To paint the NanoArt monochromatic electron scans I developed in Adobe Photoshop a technique I called “Digital Faux”. Faux painting is a very old technique used by decorative painters to recreate the look and feel of many types of natural materials. The beginning of this decorative art technique is dated few thousand years ago, started with the Egyptians continuing with the Mycenaean and other Greek populations, ancient Rome, Italian Renaissance, and the French school. Faux finishes use glazes instead of paint. The difference between these two is paint is opaque and glaze is translucent. By layering glazes one can produce more 3-dimensional effects then with paint.
Like traditional faux, Digital Faux is done by overlaying translucent layers of color to create the perception of depth, volume, and form. This is what I called “Digital Glazes” and I obtain them in Photoshop by adjusting the opacity of different colors.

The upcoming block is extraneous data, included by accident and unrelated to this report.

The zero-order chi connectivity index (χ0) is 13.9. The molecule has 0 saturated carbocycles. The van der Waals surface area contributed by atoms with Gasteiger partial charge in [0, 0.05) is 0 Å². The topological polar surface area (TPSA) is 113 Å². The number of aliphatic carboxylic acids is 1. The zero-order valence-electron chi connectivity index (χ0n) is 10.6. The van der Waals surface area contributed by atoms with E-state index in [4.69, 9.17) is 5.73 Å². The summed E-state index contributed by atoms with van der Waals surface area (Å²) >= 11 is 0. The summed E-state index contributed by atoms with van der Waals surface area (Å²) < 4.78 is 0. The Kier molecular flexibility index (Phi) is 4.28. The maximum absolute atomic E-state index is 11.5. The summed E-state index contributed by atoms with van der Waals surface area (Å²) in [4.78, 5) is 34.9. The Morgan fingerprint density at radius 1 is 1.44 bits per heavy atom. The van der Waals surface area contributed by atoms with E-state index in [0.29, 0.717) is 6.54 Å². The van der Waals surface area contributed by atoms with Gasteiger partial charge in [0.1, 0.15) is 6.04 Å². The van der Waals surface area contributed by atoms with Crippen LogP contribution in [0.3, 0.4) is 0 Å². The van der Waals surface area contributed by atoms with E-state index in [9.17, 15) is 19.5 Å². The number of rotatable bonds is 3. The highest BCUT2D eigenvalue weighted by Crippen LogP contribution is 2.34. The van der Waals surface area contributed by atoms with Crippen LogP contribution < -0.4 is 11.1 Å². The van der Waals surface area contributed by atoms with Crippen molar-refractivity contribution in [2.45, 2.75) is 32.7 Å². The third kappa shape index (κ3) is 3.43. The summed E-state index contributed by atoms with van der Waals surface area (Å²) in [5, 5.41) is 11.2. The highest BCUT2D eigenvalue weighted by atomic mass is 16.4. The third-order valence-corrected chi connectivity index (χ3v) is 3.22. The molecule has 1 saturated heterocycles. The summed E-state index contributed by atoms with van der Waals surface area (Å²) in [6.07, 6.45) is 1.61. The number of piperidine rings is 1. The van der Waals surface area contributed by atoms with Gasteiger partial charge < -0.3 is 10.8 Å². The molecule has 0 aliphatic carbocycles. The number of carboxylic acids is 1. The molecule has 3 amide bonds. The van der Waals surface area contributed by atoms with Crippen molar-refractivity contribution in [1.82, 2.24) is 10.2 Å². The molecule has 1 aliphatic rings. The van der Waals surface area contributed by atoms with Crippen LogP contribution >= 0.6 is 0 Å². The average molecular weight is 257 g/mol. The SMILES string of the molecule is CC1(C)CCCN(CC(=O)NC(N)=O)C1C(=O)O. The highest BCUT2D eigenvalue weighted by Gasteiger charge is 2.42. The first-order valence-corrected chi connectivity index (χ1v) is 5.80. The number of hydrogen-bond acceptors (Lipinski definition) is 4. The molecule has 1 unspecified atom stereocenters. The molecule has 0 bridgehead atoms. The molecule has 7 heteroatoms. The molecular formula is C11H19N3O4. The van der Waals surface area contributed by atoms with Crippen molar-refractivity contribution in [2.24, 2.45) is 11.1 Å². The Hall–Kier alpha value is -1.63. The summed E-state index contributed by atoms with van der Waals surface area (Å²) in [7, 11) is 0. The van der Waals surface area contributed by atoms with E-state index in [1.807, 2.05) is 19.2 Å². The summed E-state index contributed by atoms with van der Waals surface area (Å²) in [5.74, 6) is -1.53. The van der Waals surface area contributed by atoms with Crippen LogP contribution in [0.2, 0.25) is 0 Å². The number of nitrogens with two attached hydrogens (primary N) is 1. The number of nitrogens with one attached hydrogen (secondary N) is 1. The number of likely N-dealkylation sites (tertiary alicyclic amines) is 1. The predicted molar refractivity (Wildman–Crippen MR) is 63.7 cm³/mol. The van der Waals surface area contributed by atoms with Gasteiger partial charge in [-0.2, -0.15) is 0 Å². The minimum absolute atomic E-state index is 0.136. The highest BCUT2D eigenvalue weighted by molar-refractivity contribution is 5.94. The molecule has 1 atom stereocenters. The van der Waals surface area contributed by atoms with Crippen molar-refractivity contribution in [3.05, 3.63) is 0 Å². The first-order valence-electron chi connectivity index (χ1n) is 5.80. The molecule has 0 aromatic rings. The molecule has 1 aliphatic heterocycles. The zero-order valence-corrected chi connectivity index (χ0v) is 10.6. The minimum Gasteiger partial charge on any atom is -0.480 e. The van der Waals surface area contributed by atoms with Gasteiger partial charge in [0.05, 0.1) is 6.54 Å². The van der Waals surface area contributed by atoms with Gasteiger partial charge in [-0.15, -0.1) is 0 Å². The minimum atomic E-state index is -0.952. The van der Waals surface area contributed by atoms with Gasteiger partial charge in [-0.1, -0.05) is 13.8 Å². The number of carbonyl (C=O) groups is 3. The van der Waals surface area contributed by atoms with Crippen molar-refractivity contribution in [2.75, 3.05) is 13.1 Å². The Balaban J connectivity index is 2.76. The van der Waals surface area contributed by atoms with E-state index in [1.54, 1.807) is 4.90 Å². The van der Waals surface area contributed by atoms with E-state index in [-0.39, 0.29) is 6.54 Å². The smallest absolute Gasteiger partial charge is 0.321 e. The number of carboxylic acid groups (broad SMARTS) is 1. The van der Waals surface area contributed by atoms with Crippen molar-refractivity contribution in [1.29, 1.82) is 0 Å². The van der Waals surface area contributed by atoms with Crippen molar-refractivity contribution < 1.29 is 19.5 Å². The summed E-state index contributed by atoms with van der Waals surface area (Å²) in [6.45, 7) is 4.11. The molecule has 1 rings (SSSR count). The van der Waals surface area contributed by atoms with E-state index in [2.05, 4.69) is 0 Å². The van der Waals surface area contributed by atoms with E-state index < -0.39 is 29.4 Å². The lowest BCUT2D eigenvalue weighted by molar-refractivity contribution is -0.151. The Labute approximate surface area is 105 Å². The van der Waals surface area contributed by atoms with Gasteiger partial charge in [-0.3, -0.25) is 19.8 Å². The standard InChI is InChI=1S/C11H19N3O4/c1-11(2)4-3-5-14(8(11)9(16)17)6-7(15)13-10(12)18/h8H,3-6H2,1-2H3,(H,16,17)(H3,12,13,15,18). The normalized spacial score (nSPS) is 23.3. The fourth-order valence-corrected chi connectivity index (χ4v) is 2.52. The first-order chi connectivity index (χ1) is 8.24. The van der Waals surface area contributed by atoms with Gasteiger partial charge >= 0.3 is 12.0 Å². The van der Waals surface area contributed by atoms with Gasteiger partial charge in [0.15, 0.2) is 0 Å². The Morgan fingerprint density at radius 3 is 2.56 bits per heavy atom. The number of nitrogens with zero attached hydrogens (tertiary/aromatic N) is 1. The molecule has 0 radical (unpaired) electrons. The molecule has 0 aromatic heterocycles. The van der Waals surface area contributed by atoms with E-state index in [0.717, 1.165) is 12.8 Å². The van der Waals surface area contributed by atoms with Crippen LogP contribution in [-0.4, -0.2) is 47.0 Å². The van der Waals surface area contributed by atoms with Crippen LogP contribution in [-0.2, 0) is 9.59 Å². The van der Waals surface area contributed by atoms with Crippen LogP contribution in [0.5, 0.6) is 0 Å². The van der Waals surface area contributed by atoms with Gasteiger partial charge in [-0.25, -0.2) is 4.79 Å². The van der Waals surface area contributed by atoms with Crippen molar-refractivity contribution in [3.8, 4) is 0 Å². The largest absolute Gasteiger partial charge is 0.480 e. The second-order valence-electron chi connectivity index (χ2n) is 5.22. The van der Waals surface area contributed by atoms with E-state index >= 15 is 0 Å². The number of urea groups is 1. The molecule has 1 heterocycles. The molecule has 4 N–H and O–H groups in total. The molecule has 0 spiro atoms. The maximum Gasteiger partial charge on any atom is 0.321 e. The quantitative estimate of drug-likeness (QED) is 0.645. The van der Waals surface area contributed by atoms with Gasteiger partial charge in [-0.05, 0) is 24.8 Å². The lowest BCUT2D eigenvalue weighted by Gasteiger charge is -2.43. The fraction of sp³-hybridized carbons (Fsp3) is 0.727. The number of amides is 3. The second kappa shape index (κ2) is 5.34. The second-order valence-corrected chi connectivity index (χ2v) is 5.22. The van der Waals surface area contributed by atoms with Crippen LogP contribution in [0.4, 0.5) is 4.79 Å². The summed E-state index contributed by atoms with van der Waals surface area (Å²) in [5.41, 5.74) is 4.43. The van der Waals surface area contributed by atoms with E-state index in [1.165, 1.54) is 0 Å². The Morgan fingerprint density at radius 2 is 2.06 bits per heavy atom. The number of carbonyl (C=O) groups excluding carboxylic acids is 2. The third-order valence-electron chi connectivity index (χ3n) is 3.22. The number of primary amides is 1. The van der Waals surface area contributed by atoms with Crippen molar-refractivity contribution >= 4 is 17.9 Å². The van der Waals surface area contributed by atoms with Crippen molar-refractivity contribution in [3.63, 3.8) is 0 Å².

The final step of my artistic process is printing. I print my works on canvas or fine art paper with long-lasting inks using Epson process. Epson ink technology produces archival prints with amazing color fidelity, gloss level, and scratch resistance, while providing stable colors from the moment prints exit the printer. Incorporating high density pigments, Epson ink produces prints with an extremely wide color gamut allowing the reproduction of colors that were originally envisioned.